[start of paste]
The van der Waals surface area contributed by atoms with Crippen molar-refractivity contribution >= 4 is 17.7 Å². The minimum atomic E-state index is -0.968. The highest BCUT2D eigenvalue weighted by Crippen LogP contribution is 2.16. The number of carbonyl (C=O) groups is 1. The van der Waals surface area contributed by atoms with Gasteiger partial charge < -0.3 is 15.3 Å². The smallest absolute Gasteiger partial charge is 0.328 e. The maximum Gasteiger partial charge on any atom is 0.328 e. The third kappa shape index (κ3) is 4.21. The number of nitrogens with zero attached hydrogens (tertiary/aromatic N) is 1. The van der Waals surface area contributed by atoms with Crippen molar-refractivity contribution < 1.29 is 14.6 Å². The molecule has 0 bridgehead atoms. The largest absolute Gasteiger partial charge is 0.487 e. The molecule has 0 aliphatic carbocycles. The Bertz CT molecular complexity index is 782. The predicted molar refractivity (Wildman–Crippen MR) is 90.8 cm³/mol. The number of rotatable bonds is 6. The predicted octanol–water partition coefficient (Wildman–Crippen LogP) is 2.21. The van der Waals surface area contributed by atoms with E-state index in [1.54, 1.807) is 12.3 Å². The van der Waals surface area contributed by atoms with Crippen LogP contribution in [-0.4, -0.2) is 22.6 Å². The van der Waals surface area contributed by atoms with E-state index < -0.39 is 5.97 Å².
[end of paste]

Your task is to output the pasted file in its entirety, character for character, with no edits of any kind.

The van der Waals surface area contributed by atoms with Crippen molar-refractivity contribution >= 4 is 17.7 Å². The minimum atomic E-state index is -0.968. The highest BCUT2D eigenvalue weighted by Crippen LogP contribution is 2.16. The number of carbonyl (C=O) groups is 1. The van der Waals surface area contributed by atoms with Gasteiger partial charge < -0.3 is 15.3 Å². The smallest absolute Gasteiger partial charge is 0.328 e. The maximum Gasteiger partial charge on any atom is 0.328 e. The third kappa shape index (κ3) is 4.21. The number of nitrogens with zero attached hydrogens (tertiary/aromatic N) is 1. The van der Waals surface area contributed by atoms with Crippen molar-refractivity contribution < 1.29 is 14.6 Å². The molecule has 0 bridgehead atoms. The largest absolute Gasteiger partial charge is 0.487 e. The molecule has 0 aliphatic carbocycles. The Bertz CT molecular complexity index is 782. The predicted molar refractivity (Wildman–Crippen MR) is 90.8 cm³/mol. The number of rotatable bonds is 6. The predicted octanol–water partition coefficient (Wildman–Crippen LogP) is 2.21. The van der Waals surface area contributed by atoms with E-state index in [1.54, 1.807) is 12.3 Å². The van der Waals surface area contributed by atoms with Crippen LogP contribution in [-0.4, -0.2) is 22.6 Å². The van der Waals surface area contributed by atoms with E-state index < -0.39 is 5.97 Å².